In these two interviews from 2005 and 2011, Rakoff touches on topics ranging from the virtues of pessimism, writing about Playboy models as a gay man, and the daily grind necessary for a truly creative life.

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The Outshot: "The Long Goodbye"

Elliott Gould may not seem like the hard-boiled noir type, but in 1973, under the direction of Robert Altman, he had that perfect combination of intellect and self-satisfied cool. With Gould playing Raymond Chandler's most famous character, Philip Marlowe, The Long Goodbye explores the powerful narcissism that governed the streets of 1970s Los Angeles.

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Bullseye With Jesse Thorn: The Directors of "Doin' It In The Park" And Mary Roach

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Show: 
Bullseye
Guests: 
Bobbito Garcia
Guests: 
Kevin Couliau
Guests: 
Mary Roach
Guests: 
Shirley Caeasar
Guests: 
Sean O'Neal
Guests: 
Alex Dowd

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Doin' It In The Park: Pickup Basketball with Bobbito Garcia and Kevin Couliau

Kenny "The Jet" Smith was an All-American at North Carolina, first round NBA draft pick, and two-time NBA Champion with the Houston Rockets. And yet, his favorite basketball memory? The first time he was allowed to play ball on the "big court" by his apartment in Queens when he was 15 years old. Such is the power that pick-up basketball holds for New Yorkers.

Bobbito Garcia and Kevin Couliau are the filmmakers behind Doin' It In The Park, a passionate and beautiful new documentary about New York City's street basketball culture. One summer, Bobbito and Kevin jumped on their bicycles and set out to play basketball in 180 of NYC's more than 700 public outdoor courts, and talk with the diverse array of people who play there.

They talk to us about meeting the legendary playground figures, learning the history of the parks, and immersing themselves in the unique styles of play that can only be found on New York courts.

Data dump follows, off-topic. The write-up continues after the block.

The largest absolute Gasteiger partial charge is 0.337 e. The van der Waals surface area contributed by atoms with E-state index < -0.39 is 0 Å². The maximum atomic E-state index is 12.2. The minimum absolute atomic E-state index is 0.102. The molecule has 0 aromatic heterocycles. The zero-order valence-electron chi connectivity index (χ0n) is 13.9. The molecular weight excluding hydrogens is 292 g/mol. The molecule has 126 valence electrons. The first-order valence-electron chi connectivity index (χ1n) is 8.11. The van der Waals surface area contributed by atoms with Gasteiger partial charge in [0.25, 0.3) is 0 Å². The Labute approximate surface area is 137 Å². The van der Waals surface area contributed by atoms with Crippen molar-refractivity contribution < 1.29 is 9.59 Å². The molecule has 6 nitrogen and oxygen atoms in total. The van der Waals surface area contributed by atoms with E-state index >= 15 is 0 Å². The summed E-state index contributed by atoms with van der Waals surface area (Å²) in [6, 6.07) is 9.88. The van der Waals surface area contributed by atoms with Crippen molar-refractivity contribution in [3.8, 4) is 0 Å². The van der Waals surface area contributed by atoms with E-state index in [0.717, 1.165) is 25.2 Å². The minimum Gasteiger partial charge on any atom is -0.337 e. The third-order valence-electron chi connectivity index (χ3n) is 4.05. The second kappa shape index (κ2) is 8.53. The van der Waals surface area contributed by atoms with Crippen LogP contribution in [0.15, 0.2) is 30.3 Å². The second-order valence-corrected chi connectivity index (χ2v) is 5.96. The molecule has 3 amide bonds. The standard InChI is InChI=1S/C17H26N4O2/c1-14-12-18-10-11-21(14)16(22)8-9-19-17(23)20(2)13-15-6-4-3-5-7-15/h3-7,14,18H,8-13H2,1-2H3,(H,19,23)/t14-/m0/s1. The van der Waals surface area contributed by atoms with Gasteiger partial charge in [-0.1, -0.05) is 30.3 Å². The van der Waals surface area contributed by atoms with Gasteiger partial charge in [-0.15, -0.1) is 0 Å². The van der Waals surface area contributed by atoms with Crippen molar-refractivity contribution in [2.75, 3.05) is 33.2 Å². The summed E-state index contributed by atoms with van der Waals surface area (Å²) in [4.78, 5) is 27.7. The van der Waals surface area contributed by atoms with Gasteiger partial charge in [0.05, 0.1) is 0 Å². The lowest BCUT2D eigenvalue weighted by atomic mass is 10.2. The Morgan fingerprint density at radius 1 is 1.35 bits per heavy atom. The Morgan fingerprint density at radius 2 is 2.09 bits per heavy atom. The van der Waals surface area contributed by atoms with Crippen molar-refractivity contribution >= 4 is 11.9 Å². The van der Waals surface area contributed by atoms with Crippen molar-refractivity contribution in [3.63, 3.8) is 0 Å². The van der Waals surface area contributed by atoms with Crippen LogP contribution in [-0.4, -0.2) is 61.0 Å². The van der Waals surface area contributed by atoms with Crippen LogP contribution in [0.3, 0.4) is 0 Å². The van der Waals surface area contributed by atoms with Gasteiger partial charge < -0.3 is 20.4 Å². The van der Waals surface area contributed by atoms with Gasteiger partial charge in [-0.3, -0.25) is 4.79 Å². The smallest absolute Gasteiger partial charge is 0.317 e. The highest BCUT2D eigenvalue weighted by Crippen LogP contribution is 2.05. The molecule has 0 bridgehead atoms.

Bobbito Garcia (aka Kool Bob Love) is a street ball player and hip hop DJ. He co-founded Bounce Magazine and has been playing basketball in New York City's parks since 1973.

Kevin Couliau is a professional outdoor basketball photographer and film director. He's been playing basketball since age six.

Their film Doin' It The Park is touring the world, and is available for direct download on their website.

Click here to listen or share Doin' It in the Park with Bobbito Garcia and Kevin Couliau on Soundcloud

Shirley Caesar on The Song That Changed My Life: "The Lord Will Make a Way Somehow"

As a little girl growing up in North Carolina, the gospel song "The Lord Will Make a Way Somehow" inspired Shirley Caesar to keep trucking when times were tough. But it wasn't just a stirring piece of music. Just a few years later, that same song catapulted her from anonymity to national tours and a career of over sixty years (and counting).

Gospel singer, eleven-time Grammy winner and pastor Shirley Caesar on the song that changed her life: Thomas A. Dorsey's "The Lord Will Make A Way Somehow".

Pastor Caesar's newest album is Good God. She continues to tour nationwide.

Click here to listen or share Shirley Caesar on "The Song That Changed My Life" on Soundcloud

The AV Club Recommends: "Immunity" by Jon Hopkins and "The Autobiography of Nicolae Ceaușescu"

We are joined this week by two critics from the A.V. Club -- news editor Sean O'Neal and film editor Alex Dowd.

Sean recommends a listen to Immunity, the new album from the UK-based electronic music producer Jon Hopkins.

Alex suggests watching The Autobiography of Nicolae Ceaușescu, a fascinating documentary compiled entirely from state-sanctioned footage of Ceausescu's brutal reign as dictator of Romania. The movie is out now on DVD.

Click here to listen or share The AV Club's Recommendations on Soundcloud

In One End And Out The Other With Mary Roach

We eat food every day, but for most of us, our exposure to it is confined to the input and output. In her new book Gulp: Adventures On The Alimentary Canal, the bestselling science writer Mary Roach shares some hilarious, enlightening tales about the beginning, middle, and end of this journey, and all of the grossly fascinating science that goes along with it.

Plus, we'll talk about eating dog food and the REAL story behind Elvis' death. Yes, we went there.

Mary Roach has tackled the science behind death, sex, space travel and more in five other books, which can be found here. If you can't get enough of Mary (we definitely can't!), check out this past interview about her last book, Packing For Mars.

Click here to listen or share Mary Roach and "Gulp: Adventures on the Alimentary Canal" on Soundcloud

The Outshot: Prince's "Dirty Mind"